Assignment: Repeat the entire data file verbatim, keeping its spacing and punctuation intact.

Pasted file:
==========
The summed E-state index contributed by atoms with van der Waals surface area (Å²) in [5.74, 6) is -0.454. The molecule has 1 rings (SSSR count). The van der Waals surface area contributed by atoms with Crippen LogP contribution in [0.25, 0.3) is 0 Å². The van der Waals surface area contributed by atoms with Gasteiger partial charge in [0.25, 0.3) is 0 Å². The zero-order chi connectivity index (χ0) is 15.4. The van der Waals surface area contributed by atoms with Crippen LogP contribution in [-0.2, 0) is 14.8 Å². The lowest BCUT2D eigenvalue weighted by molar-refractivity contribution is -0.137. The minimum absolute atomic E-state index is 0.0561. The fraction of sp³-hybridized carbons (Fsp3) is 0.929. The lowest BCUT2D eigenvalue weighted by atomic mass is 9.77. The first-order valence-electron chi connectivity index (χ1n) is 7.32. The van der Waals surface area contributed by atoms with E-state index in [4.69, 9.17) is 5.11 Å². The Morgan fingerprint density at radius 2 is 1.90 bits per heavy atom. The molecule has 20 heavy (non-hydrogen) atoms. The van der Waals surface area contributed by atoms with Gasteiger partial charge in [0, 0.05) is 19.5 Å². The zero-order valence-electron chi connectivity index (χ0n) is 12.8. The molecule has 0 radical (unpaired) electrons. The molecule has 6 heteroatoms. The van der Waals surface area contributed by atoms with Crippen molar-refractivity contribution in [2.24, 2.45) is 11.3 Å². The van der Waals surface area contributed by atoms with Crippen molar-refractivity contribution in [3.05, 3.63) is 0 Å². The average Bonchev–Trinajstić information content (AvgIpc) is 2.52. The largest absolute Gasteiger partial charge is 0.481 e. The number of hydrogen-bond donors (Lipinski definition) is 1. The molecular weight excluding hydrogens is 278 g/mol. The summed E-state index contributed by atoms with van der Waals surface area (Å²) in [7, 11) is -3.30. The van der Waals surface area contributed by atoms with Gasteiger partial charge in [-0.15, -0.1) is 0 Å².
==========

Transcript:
The summed E-state index contributed by atoms with van der Waals surface area (Å²) in [5.74, 6) is -0.454. The molecule has 1 rings (SSSR count). The van der Waals surface area contributed by atoms with Crippen LogP contribution in [0.25, 0.3) is 0 Å². The van der Waals surface area contributed by atoms with Gasteiger partial charge in [0.25, 0.3) is 0 Å². The zero-order chi connectivity index (χ0) is 15.4. The van der Waals surface area contributed by atoms with Crippen LogP contribution in [-0.2, 0) is 14.8 Å². The lowest BCUT2D eigenvalue weighted by molar-refractivity contribution is -0.137. The minimum absolute atomic E-state index is 0.0561. The fraction of sp³-hybridized carbons (Fsp3) is 0.929. The lowest BCUT2D eigenvalue weighted by atomic mass is 9.77. The first-order valence-electron chi connectivity index (χ1n) is 7.32. The van der Waals surface area contributed by atoms with E-state index in [4.69, 9.17) is 5.11 Å². The Morgan fingerprint density at radius 2 is 1.90 bits per heavy atom. The molecule has 20 heavy (non-hydrogen) atoms. The van der Waals surface area contributed by atoms with Gasteiger partial charge in [0, 0.05) is 19.5 Å². The zero-order valence-electron chi connectivity index (χ0n) is 12.8. The molecule has 0 radical (unpaired) electrons. The molecule has 6 heteroatoms. The van der Waals surface area contributed by atoms with Crippen molar-refractivity contribution in [2.24, 2.45) is 11.3 Å². The van der Waals surface area contributed by atoms with Crippen molar-refractivity contribution in [3.05, 3.63) is 0 Å². The average Bonchev–Trinajstić information content (AvgIpc) is 2.52. The largest absolute Gasteiger partial charge is 0.481 e. The number of hydrogen-bond donors (Lipinski definition) is 1. The molecular weight excluding hydrogens is 278 g/mol. The summed E-state index contributed by atoms with van der Waals surface area (Å²) in [7, 11) is -3.30. The van der Waals surface area contributed by atoms with Gasteiger partial charge in [-0.15, -0.1) is 0 Å².